The architectures of radio access networks (RAN)s are continually evolving as a result of various technical and economic drivers. We regularly receive enquiries about RAN architecture from our readers and one topic that keeps coming up is the evolution from D-RAN to C-RAN and, inevitably, beyond.

A fairly simplistic answer is that the distributed or D-RAN approach refers to the antennas, RF front end and base station equipment being co-located on the same site. Introduced around the time of 3G, this approach refined the architectural definition of parts of the BTS and where digital interfaces were placed – the remote radio head (RRH), and the baseband unit (BBU) became entities that could be moved apart from each other, albeit they were linked by cable on the same site still. This made site deployment more flexible and could reduce signal loss if the RRH was placed closer to the antenna.

An equally simplified description of the initial stages of C-RAN – centralised or cloud RAN – is that network functions or base station functions are located offsite from the antenna and RF front end equipment. This makes it possible to use the same processing and resources for multiple base stations. Instead of three sectors, you might control, say, six or ten sectors from the same BBU – enhancing effectiveness and cutting costs.

The downsides? When you go from D-RAN to C-RAN you replace backhaul with fronthaul – and networks will move towards centralising the radio function using a CPRI (Common Public Radio Interface)-based fronthaul. CPRI is resource-intensive. That means you need a bigger pipe; it’s not easy for MNOs to mix and match vendors with CPRI. At the moment open CPRI does not exist; the company that sells you a BBU will also sell you an RRU. Indeed, our CTO Simon Fletcher spent eight years as part of the CPRI standards group contributing to CPRI and the evolution towards evolved CPRI (eCPRI) standard which aims to overcome some of the challenges of CPRI. Other initiatives are also underway such as the O-RAN alliance to help define open, interoperable interfaces and move the mobile ecosystem towards fully harnessing the technical and economic potential of virtualisation.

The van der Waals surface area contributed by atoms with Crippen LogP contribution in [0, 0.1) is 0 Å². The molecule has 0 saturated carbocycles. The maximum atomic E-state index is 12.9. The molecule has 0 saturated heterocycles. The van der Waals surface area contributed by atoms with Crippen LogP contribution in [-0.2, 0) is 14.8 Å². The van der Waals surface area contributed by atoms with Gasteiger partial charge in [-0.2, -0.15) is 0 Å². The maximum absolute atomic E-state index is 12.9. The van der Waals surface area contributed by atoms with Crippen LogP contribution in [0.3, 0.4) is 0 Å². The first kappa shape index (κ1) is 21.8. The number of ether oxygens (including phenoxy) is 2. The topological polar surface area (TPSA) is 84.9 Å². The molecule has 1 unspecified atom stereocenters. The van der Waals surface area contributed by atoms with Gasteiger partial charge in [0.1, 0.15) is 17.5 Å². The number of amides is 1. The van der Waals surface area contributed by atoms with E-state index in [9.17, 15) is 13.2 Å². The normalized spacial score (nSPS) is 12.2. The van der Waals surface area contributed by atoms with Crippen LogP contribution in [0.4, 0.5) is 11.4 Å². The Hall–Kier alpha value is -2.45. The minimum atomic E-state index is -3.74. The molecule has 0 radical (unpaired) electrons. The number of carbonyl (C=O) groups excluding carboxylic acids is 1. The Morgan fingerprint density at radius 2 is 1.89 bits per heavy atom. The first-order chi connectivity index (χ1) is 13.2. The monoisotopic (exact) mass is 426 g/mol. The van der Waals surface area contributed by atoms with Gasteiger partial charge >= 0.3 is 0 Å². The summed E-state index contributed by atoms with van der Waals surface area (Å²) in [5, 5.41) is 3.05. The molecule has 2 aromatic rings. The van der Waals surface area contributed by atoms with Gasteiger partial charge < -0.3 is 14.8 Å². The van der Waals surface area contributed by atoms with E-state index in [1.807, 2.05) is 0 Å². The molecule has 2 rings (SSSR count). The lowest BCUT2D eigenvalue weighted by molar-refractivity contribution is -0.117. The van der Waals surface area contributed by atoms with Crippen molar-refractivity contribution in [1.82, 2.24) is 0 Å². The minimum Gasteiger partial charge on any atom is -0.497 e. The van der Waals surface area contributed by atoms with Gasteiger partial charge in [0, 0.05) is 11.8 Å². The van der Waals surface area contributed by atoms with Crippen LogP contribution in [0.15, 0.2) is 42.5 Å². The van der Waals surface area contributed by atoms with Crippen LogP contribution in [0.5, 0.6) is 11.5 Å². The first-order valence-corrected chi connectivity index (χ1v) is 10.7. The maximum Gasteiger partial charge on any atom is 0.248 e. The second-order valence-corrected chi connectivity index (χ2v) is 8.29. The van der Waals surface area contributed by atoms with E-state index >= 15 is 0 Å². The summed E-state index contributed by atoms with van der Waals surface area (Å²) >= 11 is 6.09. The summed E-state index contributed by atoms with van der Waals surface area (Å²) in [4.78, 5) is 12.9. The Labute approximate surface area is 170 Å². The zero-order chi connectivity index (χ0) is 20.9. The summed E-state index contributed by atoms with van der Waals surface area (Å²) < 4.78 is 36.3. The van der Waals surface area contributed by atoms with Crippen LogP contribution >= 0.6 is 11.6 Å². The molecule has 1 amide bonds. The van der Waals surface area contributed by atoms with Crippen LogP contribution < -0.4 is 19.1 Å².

The cost-saving opportunities should extend to forms of inter-operator sharing, but a clear regulatory environment for sharing isn’t available yet. And a lot of the sharing benefits don’t apply to private cellular networks, though the appeal of private networks is, in any case, more about deploying a network that is under your control.

Thus there are advantages and disadvantages to C-RAN – and these are by no means the only ones – but you can certainly save money by switching to C-RAN, assuming you have a good, high-capacity fronthaul.

And C-RAN brings us closer to the, probably inevitable, virtualisation of the RAN, further lowering operator costs and permitting the addition of new capabilities to the network more quickly. In fact, several operators have achieved significant advances in virtualisation of most of the core network; it is already a reality and not an aim.

As for Real Wireless, we are uniquely qualified to monitor and assess this network evolution on behalf of partners, clients and governments having followed and influenced the evolution of RAN architectures for over ten years. That doesn’t mean we claim to be able to predict with total accuracy the future of the radio access network – but we have for some time already been helping to map out the options and trade-offs for clients such as our work for Small Cell Forum under their virtualisation release and our ground-breaking assessment of revenues, costs and business cases in 5G virtualised networks under the 5G NORMA and 5G-MoNArch projects. We are also applying our techno-economic insights on future networks to our participation in other projects and initiatives like UK5G and AutoAir, and through our regular involvement in future-focused workshops and events like 5G World Summit, RAN World, WWRF and 5G Huddle. Finally, I am very pleased to be joining the Cambridge Wireless Virtual Networks Special Interest Group (SIG) team as a SIG champion and am looking forward to exchanging experiences on the practicalities of making software defined networking (SDN) and virtualisation a reality in our upcoming ‘Reality Check for SDN’ event on 30 October.

And, as a multi-disciplinary consultancy that includes engineers, economists, project managers, business leaders, regulatory strategists, industry analysts and, of course, wireless technology experts, we are, we believe, better positioned than most to read the RAN roadmap as the route ahead reveals itself.

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